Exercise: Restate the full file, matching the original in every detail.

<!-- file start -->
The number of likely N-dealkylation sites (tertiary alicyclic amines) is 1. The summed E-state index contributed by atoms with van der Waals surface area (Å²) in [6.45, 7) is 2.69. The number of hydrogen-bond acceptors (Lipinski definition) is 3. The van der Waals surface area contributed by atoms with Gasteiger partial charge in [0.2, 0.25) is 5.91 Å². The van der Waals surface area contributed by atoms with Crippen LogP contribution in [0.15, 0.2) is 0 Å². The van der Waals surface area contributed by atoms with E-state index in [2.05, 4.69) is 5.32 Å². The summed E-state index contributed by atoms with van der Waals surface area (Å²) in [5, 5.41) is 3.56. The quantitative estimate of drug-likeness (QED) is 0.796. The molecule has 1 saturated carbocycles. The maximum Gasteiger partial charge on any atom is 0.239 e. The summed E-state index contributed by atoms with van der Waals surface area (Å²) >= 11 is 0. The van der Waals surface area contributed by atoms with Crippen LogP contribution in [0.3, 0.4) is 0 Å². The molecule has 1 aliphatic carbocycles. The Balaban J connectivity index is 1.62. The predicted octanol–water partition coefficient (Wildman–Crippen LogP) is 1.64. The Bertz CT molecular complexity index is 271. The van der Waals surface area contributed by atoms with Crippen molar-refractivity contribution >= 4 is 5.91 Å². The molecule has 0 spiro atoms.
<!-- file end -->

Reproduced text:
The number of likely N-dealkylation sites (tertiary alicyclic amines) is 1. The summed E-state index contributed by atoms with van der Waals surface area (Å²) in [6.45, 7) is 2.69. The number of hydrogen-bond acceptors (Lipinski definition) is 3. The van der Waals surface area contributed by atoms with Gasteiger partial charge in [0.2, 0.25) is 5.91 Å². The van der Waals surface area contributed by atoms with Crippen LogP contribution in [0.15, 0.2) is 0 Å². The van der Waals surface area contributed by atoms with E-state index in [2.05, 4.69) is 5.32 Å². The summed E-state index contributed by atoms with van der Waals surface area (Å²) in [5, 5.41) is 3.56. The quantitative estimate of drug-likeness (QED) is 0.796. The molecule has 1 saturated carbocycles. The maximum Gasteiger partial charge on any atom is 0.239 e. The summed E-state index contributed by atoms with van der Waals surface area (Å²) >= 11 is 0. The van der Waals surface area contributed by atoms with Crippen LogP contribution in [0.3, 0.4) is 0 Å². The molecule has 1 aliphatic carbocycles. The Balaban J connectivity index is 1.62. The predicted octanol–water partition coefficient (Wildman–Crippen LogP) is 1.64. The Bertz CT molecular complexity index is 271. The van der Waals surface area contributed by atoms with Crippen molar-refractivity contribution >= 4 is 5.91 Å². The molecule has 0 spiro atoms.